Top Danish tax official fired after scandals cost billions

The director general of Danish tax authority Skat has been removed from his job with immediate effect, numerous media outlets reported on Friday.

Top Danish tax official fired after scandals cost billions
Jesper Rønow Simonsen was at the helm as Skat was defrauded for billions and forced to scrap its debt collection system. Photo: Søren Bidstrup/Scanpix
The firing of Jesper Rønnow Simonsen comes after months of political pressure after it was discovered that agency had been hit by multi-billion kroner tax fraud
Last August, it was discovered that Skat had failed to act on numerous warnings that foreign companies had drained the national system by applying for dividend tax refunds “for fictional share holdings, based on falsified documents.”
Dividends normally carry a 27 percent tax in Denmark. Under double taxation agreements, however, foreign companies based abroad are entitled to a refund of part or all of the Danish tax if they have paid tax on the dividend in their country of domicile.
Skat's investigations revealed in August 2015 that “a large network of companies abroad” had abused the system. 
”The expected criminal fraud in refunds has so far been calculated based on 2,120 individual claims totaling some 6.2 billion kroner in the 2012 to 2015 period,” Skat said at the time. 
The total cost of the fraud is now estimated at at least 12.3 billion kroner ($1.9 billion, €1.7 billion). 
The agency has also been plagued by problems with its tax collection IT system that could amount to a total loss of some 14 billion kroner. 
On Friday, Politiken reported that the Danish government plans to write-off some 7 billion kroner in Danes’ debt because the IT problems mean that it would cost more money to pursue the debt manually than the collections would bring in.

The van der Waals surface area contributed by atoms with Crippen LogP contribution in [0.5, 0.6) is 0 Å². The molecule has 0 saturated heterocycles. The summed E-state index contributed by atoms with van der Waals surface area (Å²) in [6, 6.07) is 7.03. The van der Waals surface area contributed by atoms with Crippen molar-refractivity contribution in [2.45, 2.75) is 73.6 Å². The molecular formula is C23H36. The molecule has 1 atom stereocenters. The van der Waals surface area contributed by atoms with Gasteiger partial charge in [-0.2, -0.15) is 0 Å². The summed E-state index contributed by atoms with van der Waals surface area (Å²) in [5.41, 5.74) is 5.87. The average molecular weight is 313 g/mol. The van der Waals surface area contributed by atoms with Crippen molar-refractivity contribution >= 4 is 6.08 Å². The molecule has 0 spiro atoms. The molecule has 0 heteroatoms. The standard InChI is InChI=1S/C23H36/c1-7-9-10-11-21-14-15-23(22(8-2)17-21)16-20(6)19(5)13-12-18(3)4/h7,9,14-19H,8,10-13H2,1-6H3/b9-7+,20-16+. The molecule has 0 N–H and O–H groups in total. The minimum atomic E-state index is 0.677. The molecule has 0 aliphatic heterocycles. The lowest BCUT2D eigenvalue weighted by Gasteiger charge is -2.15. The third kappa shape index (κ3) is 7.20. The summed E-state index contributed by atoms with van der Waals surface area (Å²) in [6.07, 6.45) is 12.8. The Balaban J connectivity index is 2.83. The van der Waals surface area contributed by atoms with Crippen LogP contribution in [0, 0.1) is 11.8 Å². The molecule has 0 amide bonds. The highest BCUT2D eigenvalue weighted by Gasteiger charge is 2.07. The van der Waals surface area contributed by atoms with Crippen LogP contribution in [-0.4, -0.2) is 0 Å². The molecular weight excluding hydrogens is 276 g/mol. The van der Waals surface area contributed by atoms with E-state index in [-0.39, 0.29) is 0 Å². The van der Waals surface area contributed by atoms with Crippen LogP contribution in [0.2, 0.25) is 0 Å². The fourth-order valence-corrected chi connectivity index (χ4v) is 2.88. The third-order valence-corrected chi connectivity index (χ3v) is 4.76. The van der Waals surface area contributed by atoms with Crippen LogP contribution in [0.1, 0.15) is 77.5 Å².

According to Politiken, Danes’ have a cumulative public debt of around 90 billion kroner, including some 19 billion in unpaid personal taxes. 
Dennis Flydtkjær, the tax spokesman for the Danish People’s Party, said he applauded Tax Minister Karsten Lauritzen’s decision to remove Simonsen from his post. 
“Simonsen has been the director during these huge scandals,” he told Ritzau. 

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Danish customers face VAT charges on all non-EU purchases

All goods bought outside the EU will be subject to Value Added Tax in Denmark from July 1st.

Danish customers face VAT charges on all non-EU purchases
Packages in process at a Danish depot. Photo:Mads Claus Rasmussen/Ritzau Scanpix

A decision by the EU to scrap an exemption for low-value items mean that all purchases outside the bloc will now have VAT (moms in Danish) applied.

Under current rules, purchases of under 80 kroner (10 euros) do not qualify for VAT on import to Denmark, but that will no longer apply from July.

This means that anything purchased from, for example, China, the United States or United Kingdom on websites like Amazon and EBay will have VAT added to the price, no matter how small.

The Danish Customs Agency (Toldstyrelsen) said it was working to increase awareness of the incoming change amongst Danish consumers.

A recent YouGov survey, conducted on the agency’s behalf, found that 79 percent of 750 people were unaware of the impending extra VAT charges.

That proportion would correspond to over three million consumers across the entire population.

“It’s a real shame to be left with an extra bill if you think you’ve got a bargain. We want to help consumers avoid this,” said Annette Hove Nielsen, a section leader with the Danish Customs Agency responsible for customs checks on incoming packages at Copenhagen Airport.

Nielsen also directed consumers to the agency’s information page undgå

Foreign residents in Denmark, particularly those from non-EU countries (including the UK since the beginning of 2021) may be more likely to have experienced VAT charges on parcels sent from abroad.

But those charges have previously only been applied in items worth over 80 kroner.

Goods purchased outside of the EU are subject to VAT at 25 percent of the purchase price. Postage and shipping charges are also generally applicable.

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